Washington D.C., May 5, 2012 (CNA) - Amid news of a possible opportunity for pro-life activist Chen Guangcheng to leave China and come to the U.S., concerns are being raised about the welfare of his friends and extended family.

The U.S. State Department announced on the morning of May 4 that “Chen has been offered a fellowship from an American university, where he can be accompanied by his wife and two children.”

The Chinese government stated that Chen has the same right to travel as any other citizen and can apply to study at a foreign college.

According to the U.S. State Department, China “has indicated that it will accept Mr. Chen's applications for appropriate travel documents.”

The U.S. government expects that these applications will be processed quickly and pledged that it would then give “priority attention” to visa requests for Chen and his immediate family. 

A self-taught lawyer who has been blind since he was young, Chen has spent several years in prison and house arrest after speaking out strongly against China’s one-child policy and the brutal forced abortions and sterilizations that are often used to implement it.

He escaped house arrest on April 22 and was transported to the U.S. Embassy in Beijing. After several days of discussions, he agreed to leave the embassy on May 2 and be taken to a local hospital.  Once there, however, he began telling media outlets that he was scared for the safety of his family and wanted to leave the country.

The announcement that Chen may be able to come to the United States to study has drawn both cautious praise and concern from human rights advocates, who applaud the move but say that it fails to account for the plight of Chen’s extended family and friends, who are also in danger.

Human rights group Amnesty International said that the pledge “seems empty” given that the Chinese government has been “targeting” Chen’s family and friends.

"The US and other governments must demand that the Chinese government’s retaliation against Chen’s wider family and network of supporters stops now,” said Catherine Baber, the group’s Asia-Pacific deputy director.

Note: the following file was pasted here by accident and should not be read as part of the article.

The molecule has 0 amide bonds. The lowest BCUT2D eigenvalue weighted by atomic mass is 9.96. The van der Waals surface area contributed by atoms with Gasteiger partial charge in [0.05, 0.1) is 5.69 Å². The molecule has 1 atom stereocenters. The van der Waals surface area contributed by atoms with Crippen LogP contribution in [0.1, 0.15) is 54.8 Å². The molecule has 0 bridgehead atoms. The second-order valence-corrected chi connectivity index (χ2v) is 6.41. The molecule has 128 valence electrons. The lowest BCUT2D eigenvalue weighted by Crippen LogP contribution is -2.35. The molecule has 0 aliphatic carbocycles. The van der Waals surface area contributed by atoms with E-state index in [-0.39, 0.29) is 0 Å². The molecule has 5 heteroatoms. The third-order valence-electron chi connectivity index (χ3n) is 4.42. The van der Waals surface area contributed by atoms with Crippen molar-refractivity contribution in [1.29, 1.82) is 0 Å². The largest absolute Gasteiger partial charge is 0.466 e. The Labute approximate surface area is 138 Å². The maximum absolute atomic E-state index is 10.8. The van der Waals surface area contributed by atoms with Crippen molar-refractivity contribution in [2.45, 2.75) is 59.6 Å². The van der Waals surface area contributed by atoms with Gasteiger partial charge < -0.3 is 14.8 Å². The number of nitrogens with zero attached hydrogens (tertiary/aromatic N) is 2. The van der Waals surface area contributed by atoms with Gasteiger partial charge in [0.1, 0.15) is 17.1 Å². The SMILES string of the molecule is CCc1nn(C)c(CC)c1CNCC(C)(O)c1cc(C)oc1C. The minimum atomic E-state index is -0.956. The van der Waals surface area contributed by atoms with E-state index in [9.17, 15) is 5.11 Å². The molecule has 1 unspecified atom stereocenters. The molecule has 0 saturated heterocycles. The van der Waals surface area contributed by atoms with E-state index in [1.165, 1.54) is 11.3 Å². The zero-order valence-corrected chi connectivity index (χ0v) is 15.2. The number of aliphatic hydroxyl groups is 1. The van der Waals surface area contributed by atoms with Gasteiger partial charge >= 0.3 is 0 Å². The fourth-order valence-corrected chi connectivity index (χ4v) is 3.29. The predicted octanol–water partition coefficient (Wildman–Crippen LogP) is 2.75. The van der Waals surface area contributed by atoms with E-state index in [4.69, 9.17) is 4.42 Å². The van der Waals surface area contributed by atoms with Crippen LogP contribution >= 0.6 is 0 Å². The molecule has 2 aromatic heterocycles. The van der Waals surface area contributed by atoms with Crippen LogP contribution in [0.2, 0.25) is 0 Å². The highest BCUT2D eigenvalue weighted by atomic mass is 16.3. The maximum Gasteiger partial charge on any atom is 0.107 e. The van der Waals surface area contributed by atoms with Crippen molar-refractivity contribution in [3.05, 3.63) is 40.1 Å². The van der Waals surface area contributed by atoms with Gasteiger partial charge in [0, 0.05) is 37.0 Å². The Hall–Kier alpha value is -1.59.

Rep. Chris Smith (R-N.J.), who helped draw attention to Chen’s situation by organizing a May 3 emergency hearing of the Congressional-Executive Commission on China, voiced similar concerns in an interview with MSNBC.

He called for the government and media to keep their focus on those individuals who may be subject to Chinese aggression “as soon as the lights go out.”

Testifying via phone at the emergency hearing, Chen said that his biggest concern is the safety of his brother and elderly mother, whose condition he has not been able to confirm.

Reports have indicated that his brother is currently in police custody and his elderly mother may also have been detained, along with his cousin and sister-in-law.

In addition, human rights lawyer Jiang Tianyong was reportedly beaten for trying to visit Chen at the hospital.

A witness at the hearing said that she had previously spoken to Chen’s nephew who was “on the run” after slashing Chinese officials with a knife. He was concerned because a black car was following him, she said, and he later tried to surrender himself to Chinese authorities. His current status is not clear. 

At a May 3 press conference, Reggie Littlejohn, who runs an international coalition to oppose forced abortion in China, publicized the plight of He Peirong, who played a key role in helping Chen escape.

Littlejohn said that she had been talking with He – known by her screen name “Pearl” – via Skype on the night when the Chinese discovered that Chen was missing. She said that He was alone and scared. They talked on an off throughout the night, until He suddenly stopped answering.

She “has not been heard from since,” Littlejohn said, adding that she was “very concerned that she is being tortured” by the Chinese government to get information on the other people involved in Chen’s escape.

On May 4, news broke that He had been released from custody and was safely home. In an interview with the BBC, she said that she had been confined to a hotel room, but was no longer worried when the story became public.

While she is “relieved and delighted” that He has been released, Littlejohn has emphasized that she must be included in whatever deal is struck to ensure the safety of Chen and his family.